A mid-winter warm spell which has seen daffodils blooming and insects hatching in the West Midlands will end today with a cold and possibly even snowy snap, weather experts have predicted.
Forecasters said the region's unusually high January temperatures of 10 to 13C (50 to 55.4F) would drop to 5C (41F) today and yo-yo for the rest of the month.
They added that a blanket of slushy snow could even cover the West Midlands today or tomorrow, but that by Thursday temperatures would climb back to 12C (53.6F) only to fall again to 6C (42.8F) by the weekend.
Michael Dukes, a climatologist at the PA WeatherCentre, said: "The first half of January has been exceptionally mild.
"At times it has been 3C (7.4F) above average for this time of year. We have also had no frost at all, which is most unusual."
The warm spell comes from a mild Atlantic wind and air coming from Greenland and the Azores.
Mr Dukes said: " Blooming daffodils and creepy crawlies have been spotted in the West Midlands two months earlier than usual.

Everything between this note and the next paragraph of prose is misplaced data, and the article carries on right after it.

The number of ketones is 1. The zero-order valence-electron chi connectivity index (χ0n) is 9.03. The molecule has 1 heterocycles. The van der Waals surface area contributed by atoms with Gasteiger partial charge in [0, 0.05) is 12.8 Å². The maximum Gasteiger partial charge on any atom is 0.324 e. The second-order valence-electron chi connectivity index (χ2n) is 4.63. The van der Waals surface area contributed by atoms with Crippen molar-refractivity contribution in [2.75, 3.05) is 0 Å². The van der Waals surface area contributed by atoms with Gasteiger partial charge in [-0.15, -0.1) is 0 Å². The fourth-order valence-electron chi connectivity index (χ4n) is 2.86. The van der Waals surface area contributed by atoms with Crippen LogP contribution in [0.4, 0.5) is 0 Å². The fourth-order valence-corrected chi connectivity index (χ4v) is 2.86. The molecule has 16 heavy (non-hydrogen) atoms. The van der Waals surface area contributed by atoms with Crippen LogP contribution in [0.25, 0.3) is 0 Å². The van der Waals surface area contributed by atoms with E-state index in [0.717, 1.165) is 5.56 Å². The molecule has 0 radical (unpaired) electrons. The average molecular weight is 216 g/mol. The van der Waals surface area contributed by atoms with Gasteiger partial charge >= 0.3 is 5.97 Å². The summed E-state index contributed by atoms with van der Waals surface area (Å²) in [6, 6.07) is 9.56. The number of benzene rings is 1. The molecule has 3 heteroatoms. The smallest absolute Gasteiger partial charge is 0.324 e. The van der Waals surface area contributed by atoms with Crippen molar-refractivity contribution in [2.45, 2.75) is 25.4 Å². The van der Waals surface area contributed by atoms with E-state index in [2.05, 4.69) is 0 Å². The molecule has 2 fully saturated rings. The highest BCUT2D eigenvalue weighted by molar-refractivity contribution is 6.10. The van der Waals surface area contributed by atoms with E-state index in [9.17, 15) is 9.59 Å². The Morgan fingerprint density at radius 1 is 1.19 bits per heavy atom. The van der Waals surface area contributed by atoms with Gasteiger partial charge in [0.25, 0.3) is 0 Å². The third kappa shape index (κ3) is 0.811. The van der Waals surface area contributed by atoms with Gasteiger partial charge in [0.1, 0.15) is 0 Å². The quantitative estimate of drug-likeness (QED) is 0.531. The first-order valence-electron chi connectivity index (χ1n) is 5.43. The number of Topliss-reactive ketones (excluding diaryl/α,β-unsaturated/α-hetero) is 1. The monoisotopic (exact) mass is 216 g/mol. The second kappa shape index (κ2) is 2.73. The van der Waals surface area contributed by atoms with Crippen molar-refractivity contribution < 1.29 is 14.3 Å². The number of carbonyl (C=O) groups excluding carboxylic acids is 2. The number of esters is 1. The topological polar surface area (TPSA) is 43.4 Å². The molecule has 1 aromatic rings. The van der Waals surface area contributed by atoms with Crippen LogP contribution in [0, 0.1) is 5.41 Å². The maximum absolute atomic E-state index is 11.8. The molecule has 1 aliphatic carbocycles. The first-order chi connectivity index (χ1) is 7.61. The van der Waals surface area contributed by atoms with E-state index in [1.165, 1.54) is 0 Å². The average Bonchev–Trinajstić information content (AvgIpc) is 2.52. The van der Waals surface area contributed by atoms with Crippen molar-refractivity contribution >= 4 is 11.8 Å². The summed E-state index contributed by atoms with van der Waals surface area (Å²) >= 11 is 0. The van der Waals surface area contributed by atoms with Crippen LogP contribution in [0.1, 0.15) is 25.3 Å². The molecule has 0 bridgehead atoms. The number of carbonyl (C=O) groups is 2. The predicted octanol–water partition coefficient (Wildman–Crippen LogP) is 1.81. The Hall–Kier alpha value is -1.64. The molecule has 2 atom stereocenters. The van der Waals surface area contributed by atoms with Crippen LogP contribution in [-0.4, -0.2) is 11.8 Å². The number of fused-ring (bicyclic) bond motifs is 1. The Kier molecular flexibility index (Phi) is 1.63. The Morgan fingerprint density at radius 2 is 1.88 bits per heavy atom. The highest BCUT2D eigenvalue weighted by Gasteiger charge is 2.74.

"This would have been very, very unusual a decade ago, but nowadays it is less so because of global warming."
He warned West Midlanders to dress warmly and expect alternate bursts of warm and cold weather over the coming days.
The Met Office expects high winds of 50 to 60mph to sweep across the region, possibly combined with sleet and snow showers.
It said gritters would treat motorways and other main routes before the cold weather set in.
The Highways Agency has warned motorcyclists and drivers, especially of high-sided vehicles and HGVs, to take extra care on the roads, to check forecasts, and to consider delaying their journeys.
Weather in the Midlands has been similar to other parts of the country. Rainfall has been highest in the North-west and lowest in the South-east.